Cannes film festivities include The Scarehouse from Windsor

A Windsor film is heading to the world famous Cannes Film Festival — sort of. The Scarehouse, shot entirely in Windsor, will be part of the Marché du Film, which coincides with Cannes.

Horror film to be part of Marché du Film, which coincides with Cannes Film Festival

Sarah Booth plays a part in The Scarehouse, shot entirely in Windsor. (Gavin Michael Booth/Facebook)

A Windsor film is heading to the world famous Cannes Film Festival — sort of.

The Scarehouse was shot entirely in Windsor. It was written and directed by Windsor's Gavin Michael Booth. The film will be part of the Marché du Film, which coincides with the Cannes event.

It isn't nearly as glitzy as the festival itself. But it's a meeting place for movie industry insiders, like producers, film distributors, sales agents.

Although The Scarehouse will be distributed in Canada and in the U.S., through Universal Pictures, Booth is hoping to find a worldwide distributor.

"It means we stand a chance that we have the film released all around the world," Booth said of being part of Marché du Film.

The Scarehouse is the young director's fifth film. It's his first horror film and most expensive production to date.

"I grew up loving horror movies," said Booth.

He and friend once spent a summer renting horror movies "A through Z" from an Amherstburg video store.

"I’ve been a huge fan for years. But there’s never been the right time or idea come up," he said.

That was until he walked through his friend's annual haunted house in downtown Windsor.

Sean Lippert runs the Scarehouse haunted house every year on Ouellette Avenue.

"I was walking through there while he was setting up a few years ago and I thought, 'I’d like to make a movie here,'" Booth said. "So that’s naturally where I stole the name from."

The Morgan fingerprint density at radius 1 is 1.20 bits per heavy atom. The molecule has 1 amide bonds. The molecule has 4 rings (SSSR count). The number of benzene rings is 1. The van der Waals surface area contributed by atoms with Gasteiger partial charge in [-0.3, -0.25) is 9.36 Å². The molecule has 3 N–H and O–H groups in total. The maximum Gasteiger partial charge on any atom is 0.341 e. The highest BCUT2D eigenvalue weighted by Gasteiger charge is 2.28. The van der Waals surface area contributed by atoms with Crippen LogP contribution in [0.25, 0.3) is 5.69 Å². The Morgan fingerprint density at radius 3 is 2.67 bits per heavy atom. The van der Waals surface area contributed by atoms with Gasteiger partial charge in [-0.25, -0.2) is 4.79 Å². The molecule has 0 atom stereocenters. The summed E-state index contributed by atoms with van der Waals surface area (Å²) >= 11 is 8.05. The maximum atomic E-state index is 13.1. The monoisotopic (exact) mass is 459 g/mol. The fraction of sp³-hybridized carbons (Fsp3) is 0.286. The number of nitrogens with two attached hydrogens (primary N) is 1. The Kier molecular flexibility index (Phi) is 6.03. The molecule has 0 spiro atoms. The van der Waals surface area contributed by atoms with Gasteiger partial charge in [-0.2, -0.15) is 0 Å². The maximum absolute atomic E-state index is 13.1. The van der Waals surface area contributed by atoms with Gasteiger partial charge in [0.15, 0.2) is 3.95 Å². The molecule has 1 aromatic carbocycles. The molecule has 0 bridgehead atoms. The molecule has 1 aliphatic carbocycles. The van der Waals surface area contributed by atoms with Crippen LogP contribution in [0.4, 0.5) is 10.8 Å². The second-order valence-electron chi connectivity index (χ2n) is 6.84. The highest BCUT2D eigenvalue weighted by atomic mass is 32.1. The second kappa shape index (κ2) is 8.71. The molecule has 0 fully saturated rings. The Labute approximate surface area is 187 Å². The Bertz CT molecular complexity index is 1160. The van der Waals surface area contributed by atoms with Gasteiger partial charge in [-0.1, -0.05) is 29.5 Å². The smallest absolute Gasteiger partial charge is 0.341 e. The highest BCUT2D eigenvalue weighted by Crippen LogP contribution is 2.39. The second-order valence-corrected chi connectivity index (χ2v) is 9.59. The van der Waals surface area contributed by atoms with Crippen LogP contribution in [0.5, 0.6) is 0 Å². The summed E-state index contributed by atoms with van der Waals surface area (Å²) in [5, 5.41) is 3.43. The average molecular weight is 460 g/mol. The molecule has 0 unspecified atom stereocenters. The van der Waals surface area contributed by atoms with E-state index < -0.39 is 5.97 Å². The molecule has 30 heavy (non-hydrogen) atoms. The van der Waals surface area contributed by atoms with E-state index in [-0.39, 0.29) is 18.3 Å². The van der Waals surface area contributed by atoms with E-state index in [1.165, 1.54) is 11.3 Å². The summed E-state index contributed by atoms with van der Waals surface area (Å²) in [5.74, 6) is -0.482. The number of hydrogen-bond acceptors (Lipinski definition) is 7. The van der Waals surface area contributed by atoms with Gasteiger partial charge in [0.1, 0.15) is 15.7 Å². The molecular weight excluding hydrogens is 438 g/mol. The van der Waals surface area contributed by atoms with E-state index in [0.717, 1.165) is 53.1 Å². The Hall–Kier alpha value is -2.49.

The Scarehouse was shot entirely in downtown Windsor and opens in the fall. (The Scarehouse/Facebook)

Booth describes the film as "Mean Girls meets Saw."

Two college girls open a Halloween fun house the night before Halloween "to get revenge against sorority sisters."

Booth said the audience can expect torture scenes and karate fights.

The film was made for $273,000.

"We were the weekly catering budget for The Avengers," Booth joked.

Booth said he was looking for cheap or free space to shoot the film.

Still, in terms of In terms of budget, scope of cast, technical proficiency and makeup, he said the film is "leaps and bounds beyond what we’ve done before."

Booth said the entire downtown core helped him and the crew, from catering to discounted hardware. Booth is grateful for all the help and wants to give back.

"We’re going to do something huge for Windsor," Booth said. "We’re going to give back a huge a premiere to the city that helped us most."


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